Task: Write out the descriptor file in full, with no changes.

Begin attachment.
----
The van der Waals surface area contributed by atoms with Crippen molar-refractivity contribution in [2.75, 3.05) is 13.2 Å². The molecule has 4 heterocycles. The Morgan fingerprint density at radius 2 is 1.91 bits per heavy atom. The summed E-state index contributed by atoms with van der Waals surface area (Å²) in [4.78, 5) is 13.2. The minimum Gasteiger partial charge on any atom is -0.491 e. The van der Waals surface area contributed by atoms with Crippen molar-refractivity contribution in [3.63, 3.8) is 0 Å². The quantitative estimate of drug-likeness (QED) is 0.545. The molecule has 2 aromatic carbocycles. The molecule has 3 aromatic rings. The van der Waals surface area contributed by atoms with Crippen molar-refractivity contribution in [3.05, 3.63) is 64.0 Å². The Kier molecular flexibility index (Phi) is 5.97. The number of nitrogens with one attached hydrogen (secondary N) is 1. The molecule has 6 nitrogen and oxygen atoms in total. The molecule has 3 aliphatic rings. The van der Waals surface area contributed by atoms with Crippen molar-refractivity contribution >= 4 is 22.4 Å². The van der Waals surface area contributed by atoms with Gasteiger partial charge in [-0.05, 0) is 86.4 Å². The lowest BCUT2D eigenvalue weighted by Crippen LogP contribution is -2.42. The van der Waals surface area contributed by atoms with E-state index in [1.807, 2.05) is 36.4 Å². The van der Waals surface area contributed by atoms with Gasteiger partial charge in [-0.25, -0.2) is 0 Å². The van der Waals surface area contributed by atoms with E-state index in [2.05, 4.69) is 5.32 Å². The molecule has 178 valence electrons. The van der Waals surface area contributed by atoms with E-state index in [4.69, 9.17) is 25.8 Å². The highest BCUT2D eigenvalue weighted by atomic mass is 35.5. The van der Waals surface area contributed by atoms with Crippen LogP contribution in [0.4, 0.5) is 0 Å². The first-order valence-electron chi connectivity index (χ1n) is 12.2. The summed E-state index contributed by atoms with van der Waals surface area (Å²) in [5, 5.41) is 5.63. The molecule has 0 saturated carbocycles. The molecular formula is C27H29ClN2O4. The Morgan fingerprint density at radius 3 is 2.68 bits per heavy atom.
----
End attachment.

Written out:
The van der Waals surface area contributed by atoms with Crippen molar-refractivity contribution in [2.75, 3.05) is 13.2 Å². The molecule has 4 heterocycles. The Morgan fingerprint density at radius 2 is 1.91 bits per heavy atom. The summed E-state index contributed by atoms with van der Waals surface area (Å²) in [4.78, 5) is 13.2. The minimum Gasteiger partial charge on any atom is -0.491 e. The van der Waals surface area contributed by atoms with Crippen molar-refractivity contribution in [3.63, 3.8) is 0 Å². The quantitative estimate of drug-likeness (QED) is 0.545. The molecule has 2 aromatic carbocycles. The molecule has 3 aromatic rings. The van der Waals surface area contributed by atoms with Crippen molar-refractivity contribution in [3.05, 3.63) is 64.0 Å². The Kier molecular flexibility index (Phi) is 5.97. The number of nitrogens with one attached hydrogen (secondary N) is 1. The molecule has 6 nitrogen and oxygen atoms in total. The molecule has 3 aliphatic rings. The van der Waals surface area contributed by atoms with Crippen molar-refractivity contribution >= 4 is 22.4 Å². The van der Waals surface area contributed by atoms with Gasteiger partial charge in [-0.05, 0) is 86.4 Å². The lowest BCUT2D eigenvalue weighted by Crippen LogP contribution is -2.42. The van der Waals surface area contributed by atoms with E-state index in [1.807, 2.05) is 36.4 Å². The van der Waals surface area contributed by atoms with Gasteiger partial charge in [-0.25, -0.2) is 0 Å². The van der Waals surface area contributed by atoms with E-state index in [2.05, 4.69) is 5.32 Å². The molecule has 178 valence electrons. The van der Waals surface area contributed by atoms with E-state index in [4.69, 9.17) is 25.8 Å². The highest BCUT2D eigenvalue weighted by atomic mass is 35.5. The van der Waals surface area contributed by atoms with Crippen LogP contribution in [0.4, 0.5) is 0 Å². The first-order valence-electron chi connectivity index (χ1n) is 12.2. The summed E-state index contributed by atoms with van der Waals surface area (Å²) in [5, 5.41) is 5.63. The molecule has 0 saturated carbocycles. The molecular formula is C27H29ClN2O4. The Morgan fingerprint density at radius 3 is 2.68 bits per heavy atom.